Lisa Spirling is the artistic director of Theatre503 in Battersea, where her new production of Andrew Thompson's In Event of Moone Disaster, which won the venue's playwriting award, runs until 28 October 2017
How did you get into theatre initially?
I'm from a town called St Annes near Blackpool. So my first experiences of theatre were largely watching the shows on the pier. From that I went through the traditional route of studying drama at university, but I didn't really understand that people could have careers doing it.
How did you go about establishing yourself?
Like many people I had to try several different jobs before working out I was a director. And it took me a long time to get into it; I found it a very impenetrable industry. I worked for a long time in theatre in education, at the National Theatre and Albany, but then got to my late '20s and felt I was hiring people to do directing jobs that I'd love to be doing. So I quit my job and went to study directing at LAMDA, which gave me a real insight into the actors' craft. After that I started my own theatre company, Buckle for Dust.
What was the aim of the company?
It was prompted by watching my peers who'd done writing courses struggling to get productions on, and realising that your career doesn't really get going until you've had a show. At that time I began working as a reader for Theatre503, and actually put my first production on here, a play called Cotton Wool by Ali Taylor.
I saw that play and thought it was superb
It was a very special piece. It did very well and won the Meyer-Whitworth award and got lots of attention. That opened the door to a lot of conversations, which led me down the associate route. So I started working as an assistant to Rupert Goold, Michael Grandage, Matthew Warchus, Gemma Bodinetz, Neil LaBute... It meant I was able to work on big shows on big stages.
How did you start directing in your own right?
I fell in love with a play called Here by Michael Frayn, which fortunately the Rose Theatre Kingston were keen to stage. It starred Alison Steadman and Zawe Ashton and that was a game-changer which led to me being employed as a director. I'm very conscious that that is only a situation for a very lucky few. It's a battle to get in the room - that's the area we need the most support on.
What appealed about the Theatre503 job?
I spent three years working with the JMK trust setting up a series of bursaries for emerging directors, which meant I got to meet a huge number of directors and see how buildings are run. Then the Theatre503 job came up and it just seemed a great match; it was a theatre I know well, working to support new writing. I've been here a year now and it's flown by.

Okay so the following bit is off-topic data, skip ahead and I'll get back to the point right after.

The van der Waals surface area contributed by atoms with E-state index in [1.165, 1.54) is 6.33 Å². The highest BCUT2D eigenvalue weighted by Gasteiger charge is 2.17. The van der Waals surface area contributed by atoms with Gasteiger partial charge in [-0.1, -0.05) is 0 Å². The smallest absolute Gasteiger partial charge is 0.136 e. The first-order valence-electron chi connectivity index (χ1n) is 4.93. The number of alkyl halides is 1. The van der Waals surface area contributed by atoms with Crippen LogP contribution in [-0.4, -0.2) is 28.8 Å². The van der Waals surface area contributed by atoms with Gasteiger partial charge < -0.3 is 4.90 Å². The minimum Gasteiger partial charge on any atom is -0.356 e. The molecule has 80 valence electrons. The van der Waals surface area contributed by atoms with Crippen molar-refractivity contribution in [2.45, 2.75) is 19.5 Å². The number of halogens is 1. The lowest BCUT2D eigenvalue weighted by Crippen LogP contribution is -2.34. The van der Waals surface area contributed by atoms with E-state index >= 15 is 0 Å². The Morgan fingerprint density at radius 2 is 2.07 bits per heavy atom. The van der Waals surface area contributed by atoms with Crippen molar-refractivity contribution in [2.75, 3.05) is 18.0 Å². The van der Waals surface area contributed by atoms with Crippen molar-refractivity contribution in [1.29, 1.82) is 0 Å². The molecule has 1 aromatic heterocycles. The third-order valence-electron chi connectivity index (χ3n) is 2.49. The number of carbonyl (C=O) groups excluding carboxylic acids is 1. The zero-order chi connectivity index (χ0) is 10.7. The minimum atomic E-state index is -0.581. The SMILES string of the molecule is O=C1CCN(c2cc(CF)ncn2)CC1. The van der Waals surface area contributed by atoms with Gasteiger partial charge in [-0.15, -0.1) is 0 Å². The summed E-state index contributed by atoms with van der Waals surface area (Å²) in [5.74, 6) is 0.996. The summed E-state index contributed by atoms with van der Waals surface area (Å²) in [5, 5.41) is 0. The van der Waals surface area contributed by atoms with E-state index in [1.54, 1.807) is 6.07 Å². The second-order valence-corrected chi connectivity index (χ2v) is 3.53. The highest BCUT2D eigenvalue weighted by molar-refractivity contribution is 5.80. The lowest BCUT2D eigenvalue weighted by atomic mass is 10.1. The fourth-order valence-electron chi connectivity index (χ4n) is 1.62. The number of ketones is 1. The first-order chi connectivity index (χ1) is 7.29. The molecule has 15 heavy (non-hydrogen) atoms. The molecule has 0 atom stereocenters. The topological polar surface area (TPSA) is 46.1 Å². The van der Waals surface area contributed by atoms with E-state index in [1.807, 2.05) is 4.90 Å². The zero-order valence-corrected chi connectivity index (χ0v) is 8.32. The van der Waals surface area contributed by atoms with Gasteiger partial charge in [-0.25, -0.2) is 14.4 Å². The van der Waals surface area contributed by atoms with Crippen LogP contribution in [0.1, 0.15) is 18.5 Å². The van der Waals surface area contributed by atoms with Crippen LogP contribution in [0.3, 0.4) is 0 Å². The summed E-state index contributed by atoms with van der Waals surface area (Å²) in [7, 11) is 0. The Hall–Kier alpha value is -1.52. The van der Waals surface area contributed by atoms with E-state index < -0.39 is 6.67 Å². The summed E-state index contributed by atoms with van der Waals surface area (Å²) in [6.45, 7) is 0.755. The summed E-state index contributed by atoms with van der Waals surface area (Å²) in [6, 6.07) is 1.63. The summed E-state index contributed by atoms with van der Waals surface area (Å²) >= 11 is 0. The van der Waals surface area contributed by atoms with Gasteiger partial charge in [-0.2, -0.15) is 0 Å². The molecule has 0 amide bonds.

Tell us how your new production In Event of Moone Disaster came into being?
It won our biennial new writing award. We had over 1600 scripts from 52 countries around the world, and the quality was very high. Every play is read twice, so we're very thorough. This play was unlike anything me or the panel had read before; it was a brilliant challenge to a director, and also inherently theatrical.
You must be pleased with the positive reaction it's had
It's a very profound, beautiful and funny play. It jumps around timezones and it's pushing the building to its limits in terms of what it can do technically... So many people are coming to see it because they'd read it, and loved it on the page. But Andrew Thompson could very easily have remained an amazing writer who never got a production, so it feels like we're serving a very important function by putting it on a stage. It represents that we have a very important job to do in terms of finding brand new writers.
What's your vision for Theatre503 over the next few years?
I think the reality is that the landscape has changed completely. When I came out of university I got into debt to pursue this profession, but I wasn't already in debt. Now you've got tuition fees hanging over you as well. As an organisation we have to think about how we aid access to this profession... We're an unsubsidised theatre, so we have to think carefully about how our business model best serves artists. Fundamentally we exist to serve new writing and new writers. We're a launchpad, and that's not going to change. But we have to ask how we best serve that purpose. It's great to have people like [producer] Jake Orr in the building who can help me to solve these questions.
How do you ensure diversity?
Through my work at the Albany and elsewhere I forged an understanding that whatever you put on your stage should be a reflection of both the society you're living in and the society you want it to be. But there are challenges. For example at 503 we are not accessible, there are two flights of stairs to reach the venue, and until we make it accessible it's not for everyone. So now we're having those conversations. Every venue's diversity challenges are different - for us it's not just a question of who gets to tell the stories, but who gets to engage with them as well.
- Lisa Spirling was talking to Theo Bosanquet. In Event of Moone Disaster continues until 28 OctoberBack to news